Recently, I have had a block in regard to writing poetry. This really hasn’t happened to me before, at least not for this long. Something feels different, but I can’t quite put my finger (or pen) on what it is. When I started writing, I wrote a lot, like reams of really bad poems and then depended on my teacher to cull through it all and find the seeds that could germinate into real poems . Finally, he told me that I needed to do a little culling myself before turning them into to him. I just hadn’t trusted myself to know what was cull-able. When I got more confidence, I waited for the aha moment. That’s when I felt like a poem was coming that demanded to be written. Getting that idea was so exciting and the energy that emerged pushed the momentum of the poem forward, almost as if I couldn’t stop the poem from being born. These were fun, productive years. Read More
Being both a writer and an artist, I often get the question of how can you switch from one medium to the other? To be honest, I don’t consider that I’m switching. It’s all in your head (or mine, I suppose). There are so many elements that cross over from one medium to the other—metaphor, imagery, form, symbolism, etc. that I don’t think I need to belabor that point. And of course there are very narrative artists such as Magritte or Joseph Cornell. And there are many other artists who are also writers or actors or musicians (William Blake, Terry Allen, Tony Bennett, Patti Smith, to name a motley few). And when I lived in New York, it seemed that everyone was writing a screen play, sculpting and playing in a band or photographing, juggling and tap dancing or putting together dance, jazz, projected painting performances or some variation of any of the above. Doesn’t all creativity spring from the same source?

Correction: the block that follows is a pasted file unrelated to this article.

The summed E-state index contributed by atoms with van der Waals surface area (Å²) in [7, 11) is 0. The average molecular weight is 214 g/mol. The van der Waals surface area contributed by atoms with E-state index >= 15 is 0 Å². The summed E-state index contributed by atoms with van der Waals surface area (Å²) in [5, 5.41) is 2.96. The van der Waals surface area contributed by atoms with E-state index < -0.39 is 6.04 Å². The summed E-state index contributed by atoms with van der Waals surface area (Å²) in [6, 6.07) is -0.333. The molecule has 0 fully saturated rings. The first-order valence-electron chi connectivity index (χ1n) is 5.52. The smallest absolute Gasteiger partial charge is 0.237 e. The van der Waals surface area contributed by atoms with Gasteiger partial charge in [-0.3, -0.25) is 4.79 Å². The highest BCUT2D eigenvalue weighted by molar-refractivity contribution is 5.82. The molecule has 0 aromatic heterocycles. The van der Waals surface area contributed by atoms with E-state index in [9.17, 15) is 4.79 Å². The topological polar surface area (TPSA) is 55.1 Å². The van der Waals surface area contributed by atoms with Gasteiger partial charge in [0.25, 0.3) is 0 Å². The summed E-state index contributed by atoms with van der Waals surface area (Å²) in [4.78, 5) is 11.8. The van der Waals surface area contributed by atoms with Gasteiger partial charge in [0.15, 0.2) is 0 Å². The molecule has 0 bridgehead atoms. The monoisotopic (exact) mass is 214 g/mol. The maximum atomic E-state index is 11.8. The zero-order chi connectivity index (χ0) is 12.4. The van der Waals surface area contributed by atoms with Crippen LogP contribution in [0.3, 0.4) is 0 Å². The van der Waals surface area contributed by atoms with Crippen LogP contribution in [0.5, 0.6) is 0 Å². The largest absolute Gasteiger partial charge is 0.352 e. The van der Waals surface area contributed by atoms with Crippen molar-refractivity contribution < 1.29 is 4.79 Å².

Oil on Canvas 28
Oil on Canvas 28
Painted Collage 28